The Planning Board will take the unusual step of meeting Monday morning to wrap up its public hearing on a number of proposed zoning changes. The meeting will take place at 9 a.m. in the Cotter Room at Town Hall.
The board is considering seven changes to the town’s zoning bylaws. It held a mandated public hearing on the changes during its regularly scheduled meeting last Monday night. However, it delayed closing the hearing and taking formal votes to allow the Zoning Board of Appeals to weigh in on them. The zoning board discussed the articles at its meeting this past Thursday and did not raise any objections.
The board typically meets at night, but voted to meet in the morning in order to have their final decisions recorded before the Annual Town Meeting warrant is sent to the printer.
The proposed zoning changes would:
- Require sand and gravel excavation operations to spread high quality topsoil over impacted areas when finished
- Encourage the use of shared parking spaces for retail and commercial properties in the Central Business District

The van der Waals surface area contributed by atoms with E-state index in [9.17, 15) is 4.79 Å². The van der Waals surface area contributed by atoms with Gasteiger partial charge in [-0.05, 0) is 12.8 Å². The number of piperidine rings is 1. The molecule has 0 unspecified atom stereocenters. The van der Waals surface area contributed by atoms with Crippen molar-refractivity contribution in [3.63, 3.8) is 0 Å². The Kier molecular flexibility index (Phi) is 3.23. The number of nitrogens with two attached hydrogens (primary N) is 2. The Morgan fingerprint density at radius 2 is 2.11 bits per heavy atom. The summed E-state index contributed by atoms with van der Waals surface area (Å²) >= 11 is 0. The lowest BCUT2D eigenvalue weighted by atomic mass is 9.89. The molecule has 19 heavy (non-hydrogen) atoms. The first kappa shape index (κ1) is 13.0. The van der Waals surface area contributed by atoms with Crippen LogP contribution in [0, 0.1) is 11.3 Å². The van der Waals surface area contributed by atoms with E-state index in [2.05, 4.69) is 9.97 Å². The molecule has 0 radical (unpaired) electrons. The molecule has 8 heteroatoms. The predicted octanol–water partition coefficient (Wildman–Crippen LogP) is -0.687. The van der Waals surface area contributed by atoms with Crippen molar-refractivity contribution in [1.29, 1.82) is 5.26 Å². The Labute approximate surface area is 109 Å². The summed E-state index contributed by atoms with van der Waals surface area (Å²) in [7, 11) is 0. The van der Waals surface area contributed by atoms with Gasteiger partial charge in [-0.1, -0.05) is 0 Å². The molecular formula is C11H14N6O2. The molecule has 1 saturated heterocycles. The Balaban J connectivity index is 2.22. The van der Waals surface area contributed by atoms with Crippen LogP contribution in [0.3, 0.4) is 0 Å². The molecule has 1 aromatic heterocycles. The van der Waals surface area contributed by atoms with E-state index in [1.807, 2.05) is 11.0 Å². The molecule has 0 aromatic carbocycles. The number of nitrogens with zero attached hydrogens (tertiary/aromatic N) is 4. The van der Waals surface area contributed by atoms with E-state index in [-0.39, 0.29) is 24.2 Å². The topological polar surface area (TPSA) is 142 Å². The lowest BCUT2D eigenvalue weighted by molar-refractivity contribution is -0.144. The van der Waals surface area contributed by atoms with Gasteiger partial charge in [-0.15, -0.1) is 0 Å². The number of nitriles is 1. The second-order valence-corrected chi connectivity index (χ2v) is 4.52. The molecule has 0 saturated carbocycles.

- Provide commercial builders more flexibility when designing parking and paving layouts
- Increase buffer requirements for parking lots near residential property lines
- Reduce commercial parking requirements if developers can prove they don’t need as many because of a nearby transit hub
- Allow commercial buildings to have green roofs
- Require housing developers to preserve and replace more trees during construction
Full text of the proposed changes are available on the town website. Last week’s board discussion on the changes can be viewed here.
The Planning Board indicated Monday night it may vote to not support all the proposals, some of which were suggested by the town’s stormwater permitting consultant after reviewing both the town’s master plan and zoning bylaws.
The board will also discuss sending a letter to state Sen. John Keenan asking him to support legislation providing expanded state grants to help cities and towns pay for infrastructure upgrades needed to implement the state’s new multifamily housing zoning mandate.
[DISCLOSURE: The author of this article is a member of the Planning Board]